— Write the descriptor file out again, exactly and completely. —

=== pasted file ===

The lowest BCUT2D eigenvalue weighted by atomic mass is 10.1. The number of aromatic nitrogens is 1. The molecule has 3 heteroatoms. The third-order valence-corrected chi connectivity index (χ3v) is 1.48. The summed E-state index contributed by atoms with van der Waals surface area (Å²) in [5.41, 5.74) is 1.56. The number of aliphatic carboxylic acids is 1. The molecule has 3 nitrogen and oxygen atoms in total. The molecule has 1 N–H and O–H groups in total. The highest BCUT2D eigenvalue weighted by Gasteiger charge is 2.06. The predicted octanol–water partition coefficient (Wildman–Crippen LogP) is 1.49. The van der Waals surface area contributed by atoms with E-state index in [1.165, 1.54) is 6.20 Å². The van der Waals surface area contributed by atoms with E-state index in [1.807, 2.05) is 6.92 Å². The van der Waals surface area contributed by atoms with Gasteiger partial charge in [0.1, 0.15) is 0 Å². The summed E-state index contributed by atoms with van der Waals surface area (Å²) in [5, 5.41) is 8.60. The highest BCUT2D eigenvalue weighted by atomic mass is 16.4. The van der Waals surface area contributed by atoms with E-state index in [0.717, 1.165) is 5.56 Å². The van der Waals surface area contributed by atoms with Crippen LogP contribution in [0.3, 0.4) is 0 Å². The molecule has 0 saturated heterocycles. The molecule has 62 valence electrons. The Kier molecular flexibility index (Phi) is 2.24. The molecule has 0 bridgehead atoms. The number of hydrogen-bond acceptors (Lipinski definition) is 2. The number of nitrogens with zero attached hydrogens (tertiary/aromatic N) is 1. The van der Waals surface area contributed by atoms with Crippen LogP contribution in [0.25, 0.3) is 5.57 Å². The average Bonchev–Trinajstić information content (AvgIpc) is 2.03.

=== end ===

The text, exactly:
The lowest BCUT2D eigenvalue weighted by atomic mass is 10.1. The number of aromatic nitrogens is 1. The molecule has 3 heteroatoms. The third-order valence-corrected chi connectivity index (χ3v) is 1.48. The summed E-state index contributed by atoms with van der Waals surface area (Å²) in [5.41, 5.74) is 1.56. The number of aliphatic carboxylic acids is 1. The molecule has 3 nitrogen and oxygen atoms in total. The molecule has 1 N–H and O–H groups in total. The highest BCUT2D eigenvalue weighted by Gasteiger charge is 2.06. The predicted octanol–water partition coefficient (Wildman–Crippen LogP) is 1.49. The van der Waals surface area contributed by atoms with E-state index in [1.165, 1.54) is 6.20 Å². The van der Waals surface area contributed by atoms with E-state index in [1.807, 2.05) is 6.92 Å². The van der Waals surface area contributed by atoms with Gasteiger partial charge in [0.1, 0.15) is 0 Å². The summed E-state index contributed by atoms with van der Waals surface area (Å²) in [5, 5.41) is 8.60. The highest BCUT2D eigenvalue weighted by atomic mass is 16.4. The van der Waals surface area contributed by atoms with E-state index in [0.717, 1.165) is 5.56 Å². The van der Waals surface area contributed by atoms with Crippen LogP contribution in [0.3, 0.4) is 0 Å². The molecule has 0 saturated heterocycles. The molecule has 62 valence electrons. The Kier molecular flexibility index (Phi) is 2.24. The molecule has 0 bridgehead atoms. The number of hydrogen-bond acceptors (Lipinski definition) is 2. The number of nitrogens with zero attached hydrogens (tertiary/aromatic N) is 1. The van der Waals surface area contributed by atoms with Crippen LogP contribution in [0.25, 0.3) is 5.57 Å². The average Bonchev–Trinajstić information content (AvgIpc) is 2.03.